Posted on Jun 10th 2010

In the course of developing products and bringing them to market, it’s not always obvious which features are going to resonate with developers.  This week I had the pleasure of doing several demonstrations of MyEclipse for Spring 8.6 Milestone (M1) to Spring developers.  The premier 8.6 M1 features are the new scaffolding options, including Spring MVC, Spring Web Flow, Adobe Flex, Google Web Toolkit (GWT), and iPhone Web.  As would be expected, a demo typically consists of showing a fully generated, ready-to-run example for each type of scaffolding.  During a demo, I don’t usually have a ton of time to review the architectural implementation, and to be quite honest, most developers find architectural discussions during a demo to be very boring.

This week I was pleasantly surprised by how open developers were to taking a deeper dive into the generated code and discussing the architecture.  I started wondering why there was this sudden interest in the architecture, and I’ve come to the conclusion that it has to do with the fact that in order for an application to support multiple, concurrent web layers, it really draws focus to the other layers of the application that need to support those web layers.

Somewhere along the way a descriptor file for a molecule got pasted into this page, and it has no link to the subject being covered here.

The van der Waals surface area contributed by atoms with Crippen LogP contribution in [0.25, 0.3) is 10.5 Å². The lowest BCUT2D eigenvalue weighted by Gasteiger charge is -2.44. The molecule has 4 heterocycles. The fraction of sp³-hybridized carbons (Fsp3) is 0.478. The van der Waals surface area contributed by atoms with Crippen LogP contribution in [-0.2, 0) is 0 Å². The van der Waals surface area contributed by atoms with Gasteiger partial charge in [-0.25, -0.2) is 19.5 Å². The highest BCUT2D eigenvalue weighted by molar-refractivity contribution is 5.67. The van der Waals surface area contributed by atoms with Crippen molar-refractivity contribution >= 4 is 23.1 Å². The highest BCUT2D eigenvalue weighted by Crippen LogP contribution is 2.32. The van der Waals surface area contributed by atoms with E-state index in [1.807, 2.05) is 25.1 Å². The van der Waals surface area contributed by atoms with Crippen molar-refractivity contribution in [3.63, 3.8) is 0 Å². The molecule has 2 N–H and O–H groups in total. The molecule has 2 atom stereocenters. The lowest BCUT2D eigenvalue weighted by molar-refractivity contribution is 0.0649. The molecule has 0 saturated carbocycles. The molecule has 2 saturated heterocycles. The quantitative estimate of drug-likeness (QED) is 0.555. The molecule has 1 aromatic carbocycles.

If you are responsible for maintaining one or more web applications, the thought of rewriting the front-end has more than likely crossed your mind.  Considering all the choices there are for implementing web layers, the fear for some developers is how well the other applications layers are designed for re-implementing the web layer.  The following diagram shows the typical application layers of a web application.

The Java language and the Spring framework combination have excellent support for application layering, where each layer is represented by a Spring or Java stereotype: @Controller, @Service, @Entity and @Repository.

An ideal implementation of the service, domain, and data access layers should be able support multiple web layer implementations.  This also highlights something that I’ve been trying to explain to developers even prior to 8.6.  If you have selected a web layer technology that isn’t currently generated by MyEclipse for Spring, there’s still a lot of value in having MyEclipse for Spring generate the common layers for you.  The fact that common layers can support multiple web layer implementations (as proven by the 8.6 M1 scaffolding capabilities) is a testament to the architectural soundness of the common layers that are generated and the likelihood of being leverage-able by other web layer technologies.  This is even further emphacized when you consider that the common layers of the application architecture also support JAX-WS, REST, and Javascript/JSON.

There are two ways to get your hands on M1. Existing Pro subscribers can use the add-on option in the Dashboard tab of the Software & Workspace Center, while new MyEclipse users can download a free, 30-day trial at